Did you know…beavers don’t eat fish? (And other myths)

Beavers don’t eat fish. Beavers are strictly herbivores, but they don’t eat only trees either! As ‘choosy generalists,’ their diet consists of many species (80+) of woody, herbaceous, and aquatic plants. Many people blame author C. S. Lewis for the common misunderstanding about beaver diet, as he wrote in The Chronicles of Narnia that they eat fish.

Photo by Mike Digout

Beavers are bigger than you think. Every time I watch beavers with someone who has never observed them in the wild they remark about the animal’s large size. Beavers can weigh up to 70 pounds and are bigger than people expect!

Beavers do not live in dams. People often confuse the two main structures beavers build. The dam is what creates the pond in which the beavers travel, forage, store food, gather mud, and seek protection from land predators. The lodge is the beaver equivalent of a cozy waterfront cabin in which they actually live, sleeping the days away safe and warm.

Beaver dam
Beaver lodge

Beavers do not quickly eat all the trees in an area and then leave. Perhaps if a habitat is not sufficient to support a beaver colony long-term, this may appear to be the case. In fact, beaver foraging and damming activity actually serves to promote growth of many of the plant species they consume, such as willow and watershield.

Beavers do not multiply ‘like other rodents.’ Beavers often don’t reproduce for the first time until age two or three. A mated pair of beavers has usually between 2 and 6 babies, called kits, once per year. That’s it! Even the youngsters from the previous year (appropriately called yearlings) hang around and help care for the new generation.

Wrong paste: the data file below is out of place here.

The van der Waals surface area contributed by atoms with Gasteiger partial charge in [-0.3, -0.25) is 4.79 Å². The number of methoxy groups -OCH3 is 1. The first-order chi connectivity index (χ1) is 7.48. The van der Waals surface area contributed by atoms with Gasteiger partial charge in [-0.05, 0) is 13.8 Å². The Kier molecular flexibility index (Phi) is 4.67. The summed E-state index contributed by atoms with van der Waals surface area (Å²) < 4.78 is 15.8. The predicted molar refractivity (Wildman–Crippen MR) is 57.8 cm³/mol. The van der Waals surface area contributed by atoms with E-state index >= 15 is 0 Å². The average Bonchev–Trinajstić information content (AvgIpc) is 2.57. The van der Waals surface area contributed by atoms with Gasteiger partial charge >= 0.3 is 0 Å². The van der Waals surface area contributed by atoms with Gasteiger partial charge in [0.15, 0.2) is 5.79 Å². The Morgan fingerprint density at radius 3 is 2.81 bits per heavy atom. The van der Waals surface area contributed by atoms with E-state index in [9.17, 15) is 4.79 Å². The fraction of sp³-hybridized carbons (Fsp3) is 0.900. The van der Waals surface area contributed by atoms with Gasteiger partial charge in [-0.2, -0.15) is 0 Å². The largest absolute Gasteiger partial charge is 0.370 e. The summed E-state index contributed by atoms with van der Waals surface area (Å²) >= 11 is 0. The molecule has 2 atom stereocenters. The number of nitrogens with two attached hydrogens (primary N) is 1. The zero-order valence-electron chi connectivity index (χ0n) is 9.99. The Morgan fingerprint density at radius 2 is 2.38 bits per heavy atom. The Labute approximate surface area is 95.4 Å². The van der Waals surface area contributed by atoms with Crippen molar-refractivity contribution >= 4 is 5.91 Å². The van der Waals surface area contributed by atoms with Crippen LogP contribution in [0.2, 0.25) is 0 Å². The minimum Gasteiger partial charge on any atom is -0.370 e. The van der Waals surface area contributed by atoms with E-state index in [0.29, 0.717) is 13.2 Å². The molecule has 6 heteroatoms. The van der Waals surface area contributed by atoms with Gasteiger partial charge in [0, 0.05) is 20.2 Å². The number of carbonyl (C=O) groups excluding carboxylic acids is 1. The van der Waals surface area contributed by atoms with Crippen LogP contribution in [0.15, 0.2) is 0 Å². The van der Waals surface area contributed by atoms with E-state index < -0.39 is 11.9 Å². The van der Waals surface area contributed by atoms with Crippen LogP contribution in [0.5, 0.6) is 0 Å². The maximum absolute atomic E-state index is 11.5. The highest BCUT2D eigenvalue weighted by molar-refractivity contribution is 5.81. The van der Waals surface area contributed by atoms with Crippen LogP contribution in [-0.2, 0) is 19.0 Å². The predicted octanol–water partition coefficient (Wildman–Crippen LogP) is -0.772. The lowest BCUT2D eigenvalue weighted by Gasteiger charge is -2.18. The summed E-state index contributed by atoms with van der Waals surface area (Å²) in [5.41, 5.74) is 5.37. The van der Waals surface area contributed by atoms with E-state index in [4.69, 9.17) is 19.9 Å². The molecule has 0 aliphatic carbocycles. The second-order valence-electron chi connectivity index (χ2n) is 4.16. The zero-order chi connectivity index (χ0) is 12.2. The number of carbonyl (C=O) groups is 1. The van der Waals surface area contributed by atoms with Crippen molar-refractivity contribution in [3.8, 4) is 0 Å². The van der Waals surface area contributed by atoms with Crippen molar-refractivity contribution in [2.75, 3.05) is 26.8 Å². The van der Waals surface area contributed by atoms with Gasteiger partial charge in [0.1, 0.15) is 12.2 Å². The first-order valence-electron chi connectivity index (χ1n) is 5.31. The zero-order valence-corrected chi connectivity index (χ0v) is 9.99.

Beavers do not use their tails to carry and pat down mud. But wouldn’t it be cute if they did?! They do use their tails for swimming, propping themselves up, storing fat, regulating their temperature, and for communicating with other beavers.

Photo by Mike Digout

Not all beavers build dams and/or lodges. If we think critically about the function of these structures, we quickly realize that beavers may not actually have to do all that building. For example, if a river is already deep enough and wide enough, it would be impractical and unnecessary to build a dam. There are also dispersing beavers who may just be passing through an area for whom a simple bank den or burrow suffices. Building consumes a lot of energy, so beavers only do so when needed.

Beavers don’t cause giardia. Yes, the parasite is also known as ‘beaver fever,’ but while beavers may amplify infection they are not often the original source. Other mammals like muskrats, livestock, bears, domestic dogs, and people are as much or more to blame. The parasites are even naturally occurring! Read more here.

Beaver ponds are bad for fish and/or their dams block fish migration. This is a tricky one, and often it depends on the habitat, type of fish, etc. I like to remind myself that beavers and fish have coexisted for at least a million years. Current beaver populations are a fraction of what they were before the fur trade, and the fish survived then! Finally, in his book called Eager, author Ben Goldfarb writes about a bumper sticker that reads: Beaver taught salmon to jump.

And one beaver mystery…

…Can beavers control the direction in which trees fall? This one stumps me! Author Enos A. Mills wrote that he occasionally observed this behavior in the Rockies in the late 19th and early 20th century. Elsewhere I read that they cannot- that if beavers could predict such things there should be far fewer trees ‘lost’ when the branches become entangled in the canopy of another (or among vines). Still another source suggested that the majority of beaver-chewed trees do fall in the direction of the water. This one is still an ecosystem engineer enigma…

This content was originally published at www.almostanthropology.com.

Photo by Mike Digout

%d bloggers like this: